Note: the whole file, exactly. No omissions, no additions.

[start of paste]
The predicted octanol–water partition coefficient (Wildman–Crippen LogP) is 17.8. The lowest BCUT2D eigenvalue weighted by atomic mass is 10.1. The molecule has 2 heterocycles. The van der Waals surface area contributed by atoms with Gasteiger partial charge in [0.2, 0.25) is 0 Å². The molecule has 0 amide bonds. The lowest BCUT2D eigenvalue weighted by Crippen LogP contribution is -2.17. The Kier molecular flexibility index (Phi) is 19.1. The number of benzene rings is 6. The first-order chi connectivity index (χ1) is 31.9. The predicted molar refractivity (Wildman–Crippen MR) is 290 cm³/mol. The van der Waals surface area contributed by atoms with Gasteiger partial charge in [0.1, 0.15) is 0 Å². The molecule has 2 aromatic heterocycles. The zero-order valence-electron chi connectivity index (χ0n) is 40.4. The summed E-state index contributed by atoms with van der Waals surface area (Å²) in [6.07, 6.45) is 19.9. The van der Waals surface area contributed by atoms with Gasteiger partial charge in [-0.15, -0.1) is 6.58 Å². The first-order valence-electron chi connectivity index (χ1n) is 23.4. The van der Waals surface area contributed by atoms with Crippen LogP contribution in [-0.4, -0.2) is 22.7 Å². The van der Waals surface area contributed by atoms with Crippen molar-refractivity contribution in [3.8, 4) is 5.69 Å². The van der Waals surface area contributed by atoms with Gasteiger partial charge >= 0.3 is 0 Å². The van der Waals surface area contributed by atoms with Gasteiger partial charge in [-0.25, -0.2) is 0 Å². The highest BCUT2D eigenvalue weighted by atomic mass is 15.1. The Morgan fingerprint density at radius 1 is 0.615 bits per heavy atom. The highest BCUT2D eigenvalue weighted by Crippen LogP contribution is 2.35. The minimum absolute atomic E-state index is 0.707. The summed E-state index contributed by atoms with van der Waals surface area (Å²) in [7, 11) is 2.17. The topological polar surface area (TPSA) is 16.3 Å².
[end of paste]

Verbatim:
The predicted octanol–water partition coefficient (Wildman–Crippen LogP) is 17.8. The lowest BCUT2D eigenvalue weighted by atomic mass is 10.1. The molecule has 2 heterocycles. The van der Waals surface area contributed by atoms with Gasteiger partial charge in [0.2, 0.25) is 0 Å². The molecule has 0 amide bonds. The lowest BCUT2D eigenvalue weighted by Crippen LogP contribution is -2.17. The Kier molecular flexibility index (Phi) is 19.1. The number of benzene rings is 6. The first-order chi connectivity index (χ1) is 31.9. The predicted molar refractivity (Wildman–Crippen MR) is 290 cm³/mol. The van der Waals surface area contributed by atoms with Gasteiger partial charge in [0.1, 0.15) is 0 Å². The molecule has 2 aromatic heterocycles. The zero-order valence-electron chi connectivity index (χ0n) is 40.4. The summed E-state index contributed by atoms with van der Waals surface area (Å²) in [6.07, 6.45) is 19.9. The van der Waals surface area contributed by atoms with Gasteiger partial charge in [-0.15, -0.1) is 6.58 Å². The first-order valence-electron chi connectivity index (χ1n) is 23.4. The van der Waals surface area contributed by atoms with Crippen LogP contribution in [-0.4, -0.2) is 22.7 Å². The van der Waals surface area contributed by atoms with Crippen molar-refractivity contribution in [3.8, 4) is 5.69 Å². The van der Waals surface area contributed by atoms with Gasteiger partial charge >= 0.3 is 0 Å². The van der Waals surface area contributed by atoms with Gasteiger partial charge in [-0.25, -0.2) is 0 Å². The highest BCUT2D eigenvalue weighted by atomic mass is 15.1. The Morgan fingerprint density at radius 1 is 0.615 bits per heavy atom. The highest BCUT2D eigenvalue weighted by Crippen LogP contribution is 2.35. The minimum absolute atomic E-state index is 0.707. The summed E-state index contributed by atoms with van der Waals surface area (Å²) in [7, 11) is 2.17. The topological polar surface area (TPSA) is 16.3 Å².